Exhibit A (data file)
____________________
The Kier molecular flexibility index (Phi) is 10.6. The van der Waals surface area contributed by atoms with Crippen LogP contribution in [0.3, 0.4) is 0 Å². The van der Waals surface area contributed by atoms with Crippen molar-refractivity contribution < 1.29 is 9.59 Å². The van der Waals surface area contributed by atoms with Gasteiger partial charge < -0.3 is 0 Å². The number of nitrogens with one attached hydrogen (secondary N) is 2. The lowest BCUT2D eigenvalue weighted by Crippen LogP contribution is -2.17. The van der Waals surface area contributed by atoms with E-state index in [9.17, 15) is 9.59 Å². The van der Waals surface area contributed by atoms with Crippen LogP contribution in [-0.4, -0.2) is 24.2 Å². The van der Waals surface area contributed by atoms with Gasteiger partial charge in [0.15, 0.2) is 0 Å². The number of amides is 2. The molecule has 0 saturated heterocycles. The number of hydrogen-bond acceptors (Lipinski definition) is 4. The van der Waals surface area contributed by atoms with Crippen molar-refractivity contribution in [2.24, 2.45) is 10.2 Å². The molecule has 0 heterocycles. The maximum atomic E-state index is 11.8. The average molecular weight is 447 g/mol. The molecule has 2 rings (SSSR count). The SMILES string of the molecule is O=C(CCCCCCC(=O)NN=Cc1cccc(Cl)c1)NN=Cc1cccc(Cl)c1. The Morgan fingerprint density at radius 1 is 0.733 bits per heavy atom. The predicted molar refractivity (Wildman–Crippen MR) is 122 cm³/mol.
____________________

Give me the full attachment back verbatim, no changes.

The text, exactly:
The Kier molecular flexibility index (Phi) is 10.6. The van der Waals surface area contributed by atoms with Crippen LogP contribution in [0.3, 0.4) is 0 Å². The van der Waals surface area contributed by atoms with Crippen molar-refractivity contribution < 1.29 is 9.59 Å². The van der Waals surface area contributed by atoms with Gasteiger partial charge < -0.3 is 0 Å². The number of nitrogens with one attached hydrogen (secondary N) is 2. The lowest BCUT2D eigenvalue weighted by Crippen LogP contribution is -2.17. The van der Waals surface area contributed by atoms with E-state index in [9.17, 15) is 9.59 Å². The van der Waals surface area contributed by atoms with Crippen LogP contribution in [-0.4, -0.2) is 24.2 Å². The van der Waals surface area contributed by atoms with Gasteiger partial charge in [0.15, 0.2) is 0 Å². The number of amides is 2. The molecule has 0 saturated heterocycles. The number of hydrogen-bond acceptors (Lipinski definition) is 4. The van der Waals surface area contributed by atoms with Crippen molar-refractivity contribution in [2.24, 2.45) is 10.2 Å². The molecule has 0 heterocycles. The maximum atomic E-state index is 11.8. The average molecular weight is 447 g/mol. The molecule has 2 rings (SSSR count). The SMILES string of the molecule is O=C(CCCCCCC(=O)NN=Cc1cccc(Cl)c1)NN=Cc1cccc(Cl)c1. The Morgan fingerprint density at radius 1 is 0.733 bits per heavy atom. The predicted molar refractivity (Wildman–Crippen MR) is 122 cm³/mol.